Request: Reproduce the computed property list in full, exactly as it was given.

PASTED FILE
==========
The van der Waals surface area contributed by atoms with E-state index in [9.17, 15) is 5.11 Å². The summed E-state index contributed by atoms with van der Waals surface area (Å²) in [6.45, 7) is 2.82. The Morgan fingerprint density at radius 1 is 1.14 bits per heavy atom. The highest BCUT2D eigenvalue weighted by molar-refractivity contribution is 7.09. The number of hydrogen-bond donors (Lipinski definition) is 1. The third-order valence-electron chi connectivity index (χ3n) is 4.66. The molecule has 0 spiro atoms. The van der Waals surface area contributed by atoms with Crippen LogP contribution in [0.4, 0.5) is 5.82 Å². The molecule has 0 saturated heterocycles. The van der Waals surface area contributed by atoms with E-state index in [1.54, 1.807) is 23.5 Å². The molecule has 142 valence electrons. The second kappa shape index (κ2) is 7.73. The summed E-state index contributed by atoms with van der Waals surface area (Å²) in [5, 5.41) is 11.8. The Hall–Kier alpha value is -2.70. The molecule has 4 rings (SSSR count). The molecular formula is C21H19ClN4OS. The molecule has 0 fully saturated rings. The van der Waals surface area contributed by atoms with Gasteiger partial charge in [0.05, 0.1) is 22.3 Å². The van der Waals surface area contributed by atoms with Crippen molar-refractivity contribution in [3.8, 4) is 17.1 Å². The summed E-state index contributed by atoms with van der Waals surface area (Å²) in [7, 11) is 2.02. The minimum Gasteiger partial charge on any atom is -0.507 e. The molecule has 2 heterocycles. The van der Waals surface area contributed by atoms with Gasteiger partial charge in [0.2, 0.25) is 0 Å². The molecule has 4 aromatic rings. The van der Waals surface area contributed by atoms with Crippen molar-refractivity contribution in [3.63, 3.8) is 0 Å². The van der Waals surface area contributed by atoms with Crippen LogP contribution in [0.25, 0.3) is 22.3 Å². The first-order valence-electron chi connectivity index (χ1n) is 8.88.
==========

The van der Waals surface area contributed by atoms with E-state index in [9.17, 15) is 5.11 Å². The summed E-state index contributed by atoms with van der Waals surface area (Å²) in [6.45, 7) is 2.82. The Morgan fingerprint density at radius 1 is 1.14 bits per heavy atom. The highest BCUT2D eigenvalue weighted by molar-refractivity contribution is 7.09. The number of hydrogen-bond donors (Lipinski definition) is 1. The third-order valence-electron chi connectivity index (χ3n) is 4.66. The molecule has 0 spiro atoms. The van der Waals surface area contributed by atoms with Crippen LogP contribution in [0.4, 0.5) is 5.82 Å². The molecule has 0 saturated heterocycles. The van der Waals surface area contributed by atoms with E-state index in [1.54, 1.807) is 23.5 Å². The molecule has 142 valence electrons. The second kappa shape index (κ2) is 7.73. The summed E-state index contributed by atoms with van der Waals surface area (Å²) in [5, 5.41) is 11.8. The Hall–Kier alpha value is -2.70. The molecule has 4 rings (SSSR count). The molecular formula is C21H19ClN4OS. The molecule has 0 fully saturated rings. The van der Waals surface area contributed by atoms with Gasteiger partial charge in [0.05, 0.1) is 22.3 Å². The van der Waals surface area contributed by atoms with Crippen molar-refractivity contribution in [3.8, 4) is 17.1 Å². The summed E-state index contributed by atoms with van der Waals surface area (Å²) in [7, 11) is 2.02. The minimum Gasteiger partial charge on any atom is -0.507 e. The molecule has 2 heterocycles. The van der Waals surface area contributed by atoms with Gasteiger partial charge in [0.2, 0.25) is 0 Å². The molecule has 4 aromatic rings. The van der Waals surface area contributed by atoms with Crippen molar-refractivity contribution in [3.63, 3.8) is 0 Å². The van der Waals surface area contributed by atoms with Crippen LogP contribution in [0.25, 0.3) is 22.3 Å². The first-order valence-electron chi connectivity index (χ1n) is 8.88.